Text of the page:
Phillipe Estiot and Iva Agüero have been living on their sailboat since 2012. Now, they’re coming out with a series called Dreamcatchers, where they talk about their life as well as interview people who’ve decided to take a similar leap of faith to see the world.
What was a typical day like for you before you quit your jobs?
Iva: Before quitting my job, my typical day was a series of routines. I would wake up early to have breakfast before work, arrive at the advertising agency, and work long hours until after rush hour traffic, or until after midnight if we were preparing an event. I remember thinking of my day as having three parts: before lunch, after lunch, and after work. After lunch was definitely the dullest!
I worked in a dynamic industry that encouraged creativity and innovation yet I still spent most of my days seated in front of a computer screen. Since we worked late, I would rarely have time to do anything after work but go home, eat a quick dinner, go to sleep, and get ready to do it all again the next day.
What steps did you take to transition into living on a sailboat?
Phil: I knew since I was 14 that someday I would want to buy a sailboat and live a nomadic lifestyle. Many years later, when my dream started taking shape and becoming a reality, I found it hard to take that first leap. I had to make sure I had enough savings so that I could live and travel comfortably for at least a year or two. I even continued working one year after having bought the sailboat so that I could save up some extra funds.
The next step was to give away all the belongings I had accumulated during my life on land to friends or family. I could only bring very little with me to the boat, and kept very few precious things on land at my family’s home. This was a liberating process, and I was finally ready to move aboard Dali.
Once on the boat, the biggest transition was the steep learning curve I faced in repairing different parts of the boat. I began by sailing from Langkawi, Malaysia to Phuket, Thailand and doing a big renovation on the boat. By hiring skilled laborers and working alongside them, I was able to learn some of the techniques I needed to apply on my own. On a boat, you are not only a sailor, you must also be a carpenter, painter, electrician, plumber, and mechanic. This was the most difficult part of the transition as I had no previous experience fixing anything and am still learning to this day.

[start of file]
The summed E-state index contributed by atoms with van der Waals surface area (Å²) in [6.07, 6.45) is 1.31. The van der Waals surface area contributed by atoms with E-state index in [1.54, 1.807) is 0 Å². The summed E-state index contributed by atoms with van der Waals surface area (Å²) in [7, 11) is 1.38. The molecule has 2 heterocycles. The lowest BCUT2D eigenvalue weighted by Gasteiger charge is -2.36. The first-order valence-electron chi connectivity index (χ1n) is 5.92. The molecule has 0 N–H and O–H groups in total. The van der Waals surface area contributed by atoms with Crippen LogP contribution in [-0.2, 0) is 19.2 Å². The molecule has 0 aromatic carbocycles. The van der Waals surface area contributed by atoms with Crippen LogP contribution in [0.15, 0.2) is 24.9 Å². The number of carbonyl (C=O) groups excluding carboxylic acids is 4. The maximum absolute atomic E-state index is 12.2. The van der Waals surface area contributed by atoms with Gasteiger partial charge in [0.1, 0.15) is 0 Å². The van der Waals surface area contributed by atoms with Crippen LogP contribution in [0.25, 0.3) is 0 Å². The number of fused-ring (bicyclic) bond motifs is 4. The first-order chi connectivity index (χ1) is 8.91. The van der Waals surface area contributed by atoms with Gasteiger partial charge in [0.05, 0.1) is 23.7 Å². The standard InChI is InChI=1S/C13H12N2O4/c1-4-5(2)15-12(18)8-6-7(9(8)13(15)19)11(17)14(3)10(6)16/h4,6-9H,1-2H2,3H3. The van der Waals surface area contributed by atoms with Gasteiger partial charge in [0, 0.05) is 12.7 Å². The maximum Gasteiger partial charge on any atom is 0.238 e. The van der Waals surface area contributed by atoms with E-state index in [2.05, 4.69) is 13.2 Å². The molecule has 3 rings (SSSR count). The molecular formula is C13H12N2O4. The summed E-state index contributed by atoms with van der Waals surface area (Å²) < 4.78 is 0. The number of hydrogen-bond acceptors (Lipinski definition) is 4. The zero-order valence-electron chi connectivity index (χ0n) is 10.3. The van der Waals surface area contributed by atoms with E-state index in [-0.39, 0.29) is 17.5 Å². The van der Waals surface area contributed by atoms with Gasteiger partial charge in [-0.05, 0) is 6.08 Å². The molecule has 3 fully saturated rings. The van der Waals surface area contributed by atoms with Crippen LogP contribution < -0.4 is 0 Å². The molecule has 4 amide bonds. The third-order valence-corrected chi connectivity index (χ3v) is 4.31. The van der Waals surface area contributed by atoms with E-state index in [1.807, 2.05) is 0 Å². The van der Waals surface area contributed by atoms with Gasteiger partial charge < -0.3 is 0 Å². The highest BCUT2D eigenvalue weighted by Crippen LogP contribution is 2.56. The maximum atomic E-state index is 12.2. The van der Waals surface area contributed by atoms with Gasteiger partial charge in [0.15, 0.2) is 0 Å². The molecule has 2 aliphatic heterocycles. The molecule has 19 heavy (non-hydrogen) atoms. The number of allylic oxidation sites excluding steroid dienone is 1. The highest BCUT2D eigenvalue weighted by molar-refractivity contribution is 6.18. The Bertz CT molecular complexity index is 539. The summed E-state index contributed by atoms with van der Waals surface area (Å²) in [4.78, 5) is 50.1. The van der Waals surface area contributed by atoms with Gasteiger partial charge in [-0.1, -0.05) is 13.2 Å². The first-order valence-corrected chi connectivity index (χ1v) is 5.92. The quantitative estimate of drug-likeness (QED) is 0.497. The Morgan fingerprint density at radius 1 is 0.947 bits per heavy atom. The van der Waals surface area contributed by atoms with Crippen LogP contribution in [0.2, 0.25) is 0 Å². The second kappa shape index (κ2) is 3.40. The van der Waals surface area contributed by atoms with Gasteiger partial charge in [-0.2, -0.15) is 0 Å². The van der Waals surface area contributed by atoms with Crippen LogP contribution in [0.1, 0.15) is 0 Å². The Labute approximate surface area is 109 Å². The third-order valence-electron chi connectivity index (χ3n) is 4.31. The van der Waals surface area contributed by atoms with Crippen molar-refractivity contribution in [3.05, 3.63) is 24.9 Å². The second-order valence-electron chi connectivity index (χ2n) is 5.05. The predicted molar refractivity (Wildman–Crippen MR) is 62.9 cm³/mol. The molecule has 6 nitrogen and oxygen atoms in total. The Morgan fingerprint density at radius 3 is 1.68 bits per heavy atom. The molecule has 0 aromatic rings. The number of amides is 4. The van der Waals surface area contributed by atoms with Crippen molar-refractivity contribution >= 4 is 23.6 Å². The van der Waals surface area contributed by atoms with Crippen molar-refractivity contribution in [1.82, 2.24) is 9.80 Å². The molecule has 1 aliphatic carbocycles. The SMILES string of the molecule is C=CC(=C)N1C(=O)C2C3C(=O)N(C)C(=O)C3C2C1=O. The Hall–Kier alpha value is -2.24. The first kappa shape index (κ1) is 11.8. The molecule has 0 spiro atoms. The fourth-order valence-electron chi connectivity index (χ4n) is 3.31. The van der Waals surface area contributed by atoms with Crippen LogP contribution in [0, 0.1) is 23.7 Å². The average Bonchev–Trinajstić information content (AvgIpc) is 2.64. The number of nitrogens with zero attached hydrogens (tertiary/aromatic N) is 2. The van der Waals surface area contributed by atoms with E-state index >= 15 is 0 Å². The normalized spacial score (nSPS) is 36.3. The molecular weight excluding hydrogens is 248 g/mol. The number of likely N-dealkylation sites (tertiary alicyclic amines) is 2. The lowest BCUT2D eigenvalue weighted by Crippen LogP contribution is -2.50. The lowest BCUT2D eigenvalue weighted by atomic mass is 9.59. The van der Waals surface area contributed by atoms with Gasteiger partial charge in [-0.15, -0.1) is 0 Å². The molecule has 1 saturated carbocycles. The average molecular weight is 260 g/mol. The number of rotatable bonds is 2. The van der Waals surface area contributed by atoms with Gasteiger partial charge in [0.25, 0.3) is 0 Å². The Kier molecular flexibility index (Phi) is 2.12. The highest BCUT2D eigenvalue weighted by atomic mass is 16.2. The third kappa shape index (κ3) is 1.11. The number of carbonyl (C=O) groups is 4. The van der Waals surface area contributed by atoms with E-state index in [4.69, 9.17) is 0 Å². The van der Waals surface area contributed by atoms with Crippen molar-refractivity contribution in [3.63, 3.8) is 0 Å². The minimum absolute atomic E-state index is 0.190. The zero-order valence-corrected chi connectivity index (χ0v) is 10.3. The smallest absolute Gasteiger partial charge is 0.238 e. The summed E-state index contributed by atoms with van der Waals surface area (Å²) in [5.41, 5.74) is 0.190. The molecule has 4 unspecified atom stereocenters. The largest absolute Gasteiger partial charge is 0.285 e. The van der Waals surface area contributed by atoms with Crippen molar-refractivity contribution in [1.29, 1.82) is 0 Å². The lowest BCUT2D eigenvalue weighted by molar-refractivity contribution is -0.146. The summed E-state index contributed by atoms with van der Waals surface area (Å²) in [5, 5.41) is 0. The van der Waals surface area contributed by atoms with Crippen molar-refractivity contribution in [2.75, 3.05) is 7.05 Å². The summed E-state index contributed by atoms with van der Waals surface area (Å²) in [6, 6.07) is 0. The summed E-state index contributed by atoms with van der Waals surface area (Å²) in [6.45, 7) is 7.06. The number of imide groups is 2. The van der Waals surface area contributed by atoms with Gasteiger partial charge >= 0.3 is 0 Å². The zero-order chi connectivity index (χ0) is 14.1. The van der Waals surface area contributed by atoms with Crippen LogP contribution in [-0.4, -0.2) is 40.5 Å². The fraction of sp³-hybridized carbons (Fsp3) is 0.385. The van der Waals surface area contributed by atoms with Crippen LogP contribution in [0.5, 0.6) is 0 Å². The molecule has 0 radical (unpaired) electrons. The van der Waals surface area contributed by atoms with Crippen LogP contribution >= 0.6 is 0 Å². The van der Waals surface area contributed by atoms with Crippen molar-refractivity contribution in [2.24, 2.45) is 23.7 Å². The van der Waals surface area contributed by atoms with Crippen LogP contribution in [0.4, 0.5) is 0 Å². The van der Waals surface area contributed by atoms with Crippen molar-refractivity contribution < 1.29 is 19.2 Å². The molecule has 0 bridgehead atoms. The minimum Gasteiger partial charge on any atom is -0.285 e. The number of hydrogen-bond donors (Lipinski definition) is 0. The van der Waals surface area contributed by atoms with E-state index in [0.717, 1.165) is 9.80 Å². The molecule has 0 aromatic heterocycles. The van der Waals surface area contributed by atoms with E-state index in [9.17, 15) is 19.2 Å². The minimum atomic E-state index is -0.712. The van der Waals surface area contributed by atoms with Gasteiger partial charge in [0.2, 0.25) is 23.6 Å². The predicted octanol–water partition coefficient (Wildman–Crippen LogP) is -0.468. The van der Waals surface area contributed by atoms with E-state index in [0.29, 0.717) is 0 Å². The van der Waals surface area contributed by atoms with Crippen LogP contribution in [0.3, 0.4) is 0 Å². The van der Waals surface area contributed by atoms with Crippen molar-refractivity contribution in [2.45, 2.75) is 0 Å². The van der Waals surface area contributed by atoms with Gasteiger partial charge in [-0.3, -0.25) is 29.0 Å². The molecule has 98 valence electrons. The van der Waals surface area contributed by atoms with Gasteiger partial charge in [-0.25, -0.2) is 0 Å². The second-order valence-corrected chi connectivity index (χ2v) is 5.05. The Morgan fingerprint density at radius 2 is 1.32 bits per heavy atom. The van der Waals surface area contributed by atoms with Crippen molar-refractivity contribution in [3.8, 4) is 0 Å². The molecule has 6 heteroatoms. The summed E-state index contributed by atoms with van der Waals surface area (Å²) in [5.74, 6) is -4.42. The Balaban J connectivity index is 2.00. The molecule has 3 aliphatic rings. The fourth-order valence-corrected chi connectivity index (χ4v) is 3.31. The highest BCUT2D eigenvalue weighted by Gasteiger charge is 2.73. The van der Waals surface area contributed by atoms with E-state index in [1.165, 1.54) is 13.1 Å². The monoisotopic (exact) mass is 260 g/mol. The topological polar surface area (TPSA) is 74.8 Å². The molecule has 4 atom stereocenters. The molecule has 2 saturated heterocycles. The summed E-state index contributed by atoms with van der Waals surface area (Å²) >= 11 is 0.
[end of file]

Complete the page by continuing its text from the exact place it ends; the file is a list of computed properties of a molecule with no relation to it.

How long have you been traveling for?
We have been traveling together since February 2012 and have sailed up and down the West Coast of Malaysia and Thailand. We sailed to the Andaman Islands in India in 2013. Since then, we have sailed around Sumatra, Java, and now we’re on our way to Borneo. In January of 2018, we will sail to the Philippines for the first time ever, and we are so excited!
How much money did you have with you when you set sail?
When we set sail together in 2012, we had 45,000 euros saved between the two of us. (That’s around P2.5M.)
How do you fund your travels now?
In October 2012, we took part in The Apartment: Style Edition, a televised interior design competition. We’d been sailing for a few months and returned to Kuala Lumpur to visit friends and family. A friend of ours told us about the casting for this TV show, and we decided to go for it. We were selected, took part in the competition, and came out victorious.
The grand prize of this series was an apartment unit in Kuala Lumpur that we decided to sell. We used the funds from the sale of that apartment unit to fund our travels and mostly to invest in our new dream: starting our own production company and filming our documentary travel series, Dreamcatchers. We hope to soon be able to exclusively finance our travels with the sale of our series around the world.
How do you deal with homesickness?
Homesickness is a very real part of our daily life. We chose to travel and we have grown up abroad so we don’t really miss a specific place, just different people. We often spend long months away from our loved ones, at times with little or no access to the Internet. There is no real way to “deal with it”; you will always miss those that are far away from you and Skype or Facetime can only do so much. We try to really make the most of the time we do get to spend with our families and friends. As the saying goes, distance makes the heart grow fonder!
What sets you apart from other travelers?
In our opinion, what sets us apart from other travelers is that we have managed to make a nomadic lifestyle into a sustainable way of living.
We also feel that we are different because we have the urge to not only experience this change for ourselves but to encourage others to pursue their own dreams. We sail around the world in search of first-hand encounters with other people who like us, have broken free from their past lifestyles.
We produce a documentary series called Dreamcatchers, which is about our everyday life onboard Dali; it displays portraits of people who have taken the leap. We interview people of different backgrounds in order to show that anyone can change their life.
Our series and travels are fueled by the sincere and fervent hope that they will serve to encourage people to free themselves from dissatisfaction and start living the life they dream.
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